Last night we saw a play titled 'Over the River and Through the Woods.' It’s about Nicholas, a 29 year old man from New Jersey who struggles with the choice to leave home for Seattle due to a promotion he can’t pass up. What makes the choice difficult is his family, depicted here by his four Italian grandparents with whom he has always been close. I was worried they’d get it all wrong. I was worried they would have “Joisey” accents. They didn’t. The Italian loudness was accurate, as was the need for Italians to constantly feed you, the inability to understand what their grandchildren do for a living, and the “passionate” way of expressing themselves. And the actors were all terrific. The plot involves Nick’s grandparents attempting to set him up with a young nurse so that he might fall in love and stay with his family. For a moment it seems as if might work. It seems as if all honesty would be sidestepped and everyone would live happily ever after, and sentimentality would win out. Then it doesn’t. In a final soliloquy accompanied by wonderful and touching staging, Nicholas talks about his new life on the other side of the country, and how over the next few years, one by one, his grandparents pass away. The final notes of the play, however, aren’t bittersweet. Yes, they are sad, but more so they are honest and reflective. It’s just how life is.
Some time last week my own grandmother -- the grandparent who I have always been closest to -- was taken off all medication and put on hospice. Her Cancer had come back as Leukemia and over the last year dementia had slowly taken over her mind. All precautions were taken to make her “comfortable.” We were just waiting. Early this morning she passed away.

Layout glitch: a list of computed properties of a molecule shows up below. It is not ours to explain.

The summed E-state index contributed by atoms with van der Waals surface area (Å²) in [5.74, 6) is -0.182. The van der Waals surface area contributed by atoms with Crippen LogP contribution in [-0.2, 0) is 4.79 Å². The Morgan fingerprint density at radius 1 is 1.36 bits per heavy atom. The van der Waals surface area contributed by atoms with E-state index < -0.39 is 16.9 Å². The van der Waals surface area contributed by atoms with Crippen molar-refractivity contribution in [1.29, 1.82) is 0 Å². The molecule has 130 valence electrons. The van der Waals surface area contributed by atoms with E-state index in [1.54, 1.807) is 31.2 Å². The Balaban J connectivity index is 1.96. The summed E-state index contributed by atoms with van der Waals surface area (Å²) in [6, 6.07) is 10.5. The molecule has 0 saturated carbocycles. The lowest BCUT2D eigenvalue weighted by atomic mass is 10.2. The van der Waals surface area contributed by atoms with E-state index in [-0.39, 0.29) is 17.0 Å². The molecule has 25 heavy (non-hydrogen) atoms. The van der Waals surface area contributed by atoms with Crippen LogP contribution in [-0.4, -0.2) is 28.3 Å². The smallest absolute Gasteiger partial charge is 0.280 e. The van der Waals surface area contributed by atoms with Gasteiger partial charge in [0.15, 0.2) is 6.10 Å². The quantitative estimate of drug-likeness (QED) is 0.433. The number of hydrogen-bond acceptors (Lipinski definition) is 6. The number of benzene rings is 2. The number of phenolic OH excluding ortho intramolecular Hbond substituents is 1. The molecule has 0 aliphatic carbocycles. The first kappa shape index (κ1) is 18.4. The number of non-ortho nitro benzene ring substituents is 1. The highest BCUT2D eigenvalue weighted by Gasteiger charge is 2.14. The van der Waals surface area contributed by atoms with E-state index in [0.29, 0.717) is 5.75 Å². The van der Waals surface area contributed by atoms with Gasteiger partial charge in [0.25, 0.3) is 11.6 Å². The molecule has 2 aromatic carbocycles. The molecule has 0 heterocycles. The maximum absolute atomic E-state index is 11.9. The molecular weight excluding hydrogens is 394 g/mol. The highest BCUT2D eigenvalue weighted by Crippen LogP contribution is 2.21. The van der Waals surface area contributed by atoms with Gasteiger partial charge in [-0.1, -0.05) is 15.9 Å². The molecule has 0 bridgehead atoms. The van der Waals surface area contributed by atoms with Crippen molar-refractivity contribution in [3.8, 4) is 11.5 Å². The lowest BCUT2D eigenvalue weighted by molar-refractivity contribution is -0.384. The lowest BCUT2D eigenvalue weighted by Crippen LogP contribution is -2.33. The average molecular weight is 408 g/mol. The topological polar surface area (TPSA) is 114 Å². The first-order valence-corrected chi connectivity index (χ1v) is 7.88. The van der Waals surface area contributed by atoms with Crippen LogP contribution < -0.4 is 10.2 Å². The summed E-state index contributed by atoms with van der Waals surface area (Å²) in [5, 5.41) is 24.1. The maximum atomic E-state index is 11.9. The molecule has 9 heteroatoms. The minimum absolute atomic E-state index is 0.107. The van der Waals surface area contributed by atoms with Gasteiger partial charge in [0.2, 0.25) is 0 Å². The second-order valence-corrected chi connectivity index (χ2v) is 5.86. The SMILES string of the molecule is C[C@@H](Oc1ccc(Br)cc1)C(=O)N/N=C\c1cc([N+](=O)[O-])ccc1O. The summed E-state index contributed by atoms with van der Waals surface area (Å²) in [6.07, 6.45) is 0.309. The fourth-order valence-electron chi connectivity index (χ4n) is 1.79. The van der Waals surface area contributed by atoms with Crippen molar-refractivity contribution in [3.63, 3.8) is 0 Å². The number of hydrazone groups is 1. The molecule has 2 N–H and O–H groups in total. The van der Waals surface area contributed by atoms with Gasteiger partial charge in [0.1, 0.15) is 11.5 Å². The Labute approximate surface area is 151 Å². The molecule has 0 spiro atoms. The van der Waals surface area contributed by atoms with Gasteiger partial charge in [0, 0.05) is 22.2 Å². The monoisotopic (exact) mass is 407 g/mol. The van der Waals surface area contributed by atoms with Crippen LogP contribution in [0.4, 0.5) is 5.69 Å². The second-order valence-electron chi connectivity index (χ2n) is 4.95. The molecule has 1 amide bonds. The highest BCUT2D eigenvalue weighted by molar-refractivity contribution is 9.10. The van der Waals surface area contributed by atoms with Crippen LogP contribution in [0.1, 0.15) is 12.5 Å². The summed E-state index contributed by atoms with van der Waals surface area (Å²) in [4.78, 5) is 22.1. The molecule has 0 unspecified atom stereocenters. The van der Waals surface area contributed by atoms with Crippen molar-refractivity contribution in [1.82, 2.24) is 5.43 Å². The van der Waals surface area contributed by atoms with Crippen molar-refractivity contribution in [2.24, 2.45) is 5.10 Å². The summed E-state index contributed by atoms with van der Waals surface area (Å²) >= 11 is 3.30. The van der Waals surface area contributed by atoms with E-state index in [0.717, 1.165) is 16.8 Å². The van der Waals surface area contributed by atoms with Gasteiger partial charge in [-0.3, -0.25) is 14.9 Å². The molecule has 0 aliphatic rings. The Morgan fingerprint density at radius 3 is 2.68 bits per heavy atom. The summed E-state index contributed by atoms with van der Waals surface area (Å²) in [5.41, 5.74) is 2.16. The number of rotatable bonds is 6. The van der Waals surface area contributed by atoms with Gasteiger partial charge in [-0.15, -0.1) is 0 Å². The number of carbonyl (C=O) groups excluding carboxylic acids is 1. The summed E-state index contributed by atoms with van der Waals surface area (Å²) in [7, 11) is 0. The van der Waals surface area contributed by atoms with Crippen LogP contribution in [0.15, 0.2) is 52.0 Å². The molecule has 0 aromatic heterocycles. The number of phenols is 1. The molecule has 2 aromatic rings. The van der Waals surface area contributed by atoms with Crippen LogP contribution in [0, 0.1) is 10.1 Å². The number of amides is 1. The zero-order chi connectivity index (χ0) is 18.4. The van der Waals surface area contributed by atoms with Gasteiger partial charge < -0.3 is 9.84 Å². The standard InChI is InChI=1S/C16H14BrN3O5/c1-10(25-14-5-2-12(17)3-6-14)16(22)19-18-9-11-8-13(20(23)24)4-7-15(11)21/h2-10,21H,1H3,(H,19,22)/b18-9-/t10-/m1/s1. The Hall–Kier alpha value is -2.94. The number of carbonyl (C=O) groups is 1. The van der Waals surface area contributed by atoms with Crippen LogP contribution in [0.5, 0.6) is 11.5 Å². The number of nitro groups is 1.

In the past year she knew me only as “the one out in Denver.” I’m told she’s said, “Who’s the one out in Denver? I’m proud of that one.” Five years ago when I left New Jersey, she was still sharp. The two times I went back for the holidays she was pretty much there -- she was still my “Gram-Gram” (an affectionate term borrowed from Steve Martin in Dirty Rotten Scoundrels, a movie we watched together a few times). Part of me is glad that I saw her when she was still cognizant, before things started getting bad. Another part feels selfish for being so far away. The rest of me knows it’s just how life is.
There’s a bunch of things I want to say about my grandmother. We were really close when I was growing up. I stayed there in the summers. I had dinner there at least once every week or so. We would make milkshakes and watch Jeopardy and play Gin Rummy. But, she didn’t like being talked about too much. She was private in that regard, and in fact, I may have said too much just now. She wouldn’t have liked me telling these things. While part of her story is mine I should stop now because I can feel the look she’d give me. I will miss her.
Rest in Peace, Gram.
As a small way of remembrance, I’ve decided to use my grandmother’s maiden name as a pseudonym when I’m editing a movie (a credit I typically leave off all together so as not to saturate the credits with my own name). Now my stupid little films will include: “Edited by Rita Smith.” Not only does the sound of her name harken back to the names of the great female film editors of the 60s and 70s, but I like the idea of her name always being there with mine. Also, it’s fun to imagine winning an award for editing and accepting it on her behalf and no one knowing the better. She might think that’s pretty cool.